In Spring 2005, the President of Santa Barbara City College asked the local academic senate to assume responsibility for planning and implementing a Student Success Initiative. The goal of this Initiative was to address the needs of the large population of under-prepared students entering the College and to increase the academic success of all SBCC students. The senate accepted this responsibility and the following summer formed a task force to begin planning the Initiative. This task force included faculty representatives from all divisions, as well as students, deans, and directors of successful SBCC student support programs. In the fall, the task force issued a college-wide call for proposals for the Student Success Initiative and subsequently reviewed over 60 proposals submitted by faculty, departments, and administrators before forwarding them to the senate. These proposals offered a wide range of solutions, from departmental and cross-departmental projects to broad institutional initiatives. After reviewing these proposals, the senate made its recommendation for the Initiative: provide comprehensive tutoring in a variety of formats by expanding existing successful programs and making them even more effective and by creating new programs to address unmet student needs. The College approved funding for the Initiative in Fall 2006, and these Initiative programs became known collectively as the Partnership for Student Success (PSS). The Partnership consists of the following programs: the Writing Center, the Math Lab, the Academic Achievement Zone, and the Gateway to Success Program. The Writing Center provides tutors who are trained to work with students at every stage of the writing process and to assist these students in developing their writing skills. The Math Lab provides tutors who are trained to work with beginning through advanced math students to develop their math skills. The Academic Achievement Zone works closely with the Writing Center and the Math Lab and provides tutoring for all student athletes who assess at below college level in reading, writing, or math or who have GPAs at 2.3 or below. The Gateway Program provides in-class and outside-of-class tutoring for students in designated courses, from English as a Second Language (ESL) and basic skills through first-year content and career technical education (CTE) courses. Gateway faculty recruit students who have been successful in specific courses and train them to become Gateway tutors in those classes. Tutors in all Partnership programs must complete a required tutor training program before they begin working with students, and each program uses faculty-developed directed learning activities that enable students to further develop necessary skills by working independently and with tutors in guided activities. The Partnership Steering Committee meets regularly to assess the progress of each program, address challenges, solicit proposals and recommend them to the senate, and conduct regular evaluations of the Partnership programs. This senate subcommittee includes former task force members, leaders of each Partnership program, and representatives from counseling, CTE, and ESL. The Partnership for Student Success is in its fourth year at SBCC. As the evaluation data for the academic years 2006-09 indicate, the Partnership continues to demonstrate strong success rates, especially among basic skills students. It is clear that growing numbers of SBCC students are taking advantage of Partnership programs. Not only are our students benefiting from the support they receive, but the students who provide that support are benefiting as well. For example, in a study done by the College, tutors had much higher success rates in their own classes once they began working in the Gateway Program. Institutional research data show that students are taking advantage of the Partnership programs in growing numbers. As an example, over 5,000 tutoring sessions took place in the Gateway Center in Spring 2009, in addition to the Gateway tutoring that took place across the campus. The Writing Center tutoring sessions have doubled in the first two years of the Partnership, and the Math Lab has expanded its hours and added a well attended Saturday Lab to accommodate the growing number of students seeking math tutoring. The Academic Achievement Zone has continued to expand its hours and services to meet the special needs of student athletes, and the number of students participating in the Zone has increased as well. Each of these programs reports higher course completion rates for participating students when compared with non-participating students in the same courses, and the success rates continue to grow as the students take increasing advantage of the support services offered by these Partnership programs. The senate’s effort to change the culture of the campus has truly paid off. As our Accreditation Team recently observed, student success is at the forefront of everything we do, and the Partnership is largely responsible for creating and sustaining this emphasis on student success. Partnership for Student Success Website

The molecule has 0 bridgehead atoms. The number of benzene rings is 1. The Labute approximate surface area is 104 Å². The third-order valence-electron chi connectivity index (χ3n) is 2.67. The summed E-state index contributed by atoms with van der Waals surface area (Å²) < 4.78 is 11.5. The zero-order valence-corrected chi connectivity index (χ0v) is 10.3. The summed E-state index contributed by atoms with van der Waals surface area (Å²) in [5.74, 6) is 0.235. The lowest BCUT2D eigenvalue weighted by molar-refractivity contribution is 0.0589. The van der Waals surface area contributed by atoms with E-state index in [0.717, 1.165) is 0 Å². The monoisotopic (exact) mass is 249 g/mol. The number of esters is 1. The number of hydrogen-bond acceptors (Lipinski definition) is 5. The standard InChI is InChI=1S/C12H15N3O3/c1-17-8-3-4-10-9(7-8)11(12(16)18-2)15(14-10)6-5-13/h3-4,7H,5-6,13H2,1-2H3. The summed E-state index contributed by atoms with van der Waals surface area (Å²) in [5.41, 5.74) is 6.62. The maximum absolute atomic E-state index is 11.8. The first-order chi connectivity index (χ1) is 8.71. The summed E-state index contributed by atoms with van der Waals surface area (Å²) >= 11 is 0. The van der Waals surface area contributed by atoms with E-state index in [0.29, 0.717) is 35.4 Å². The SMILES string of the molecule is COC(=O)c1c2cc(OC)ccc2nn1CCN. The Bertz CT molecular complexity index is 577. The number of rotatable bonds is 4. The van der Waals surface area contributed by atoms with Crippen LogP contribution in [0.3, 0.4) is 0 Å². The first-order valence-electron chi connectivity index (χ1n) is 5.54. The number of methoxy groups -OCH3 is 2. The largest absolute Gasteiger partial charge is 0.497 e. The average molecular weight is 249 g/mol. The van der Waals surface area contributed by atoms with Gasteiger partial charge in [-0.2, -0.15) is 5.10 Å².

Contra Costa College — Center for Science Excellence Seti Sidharta, Program Director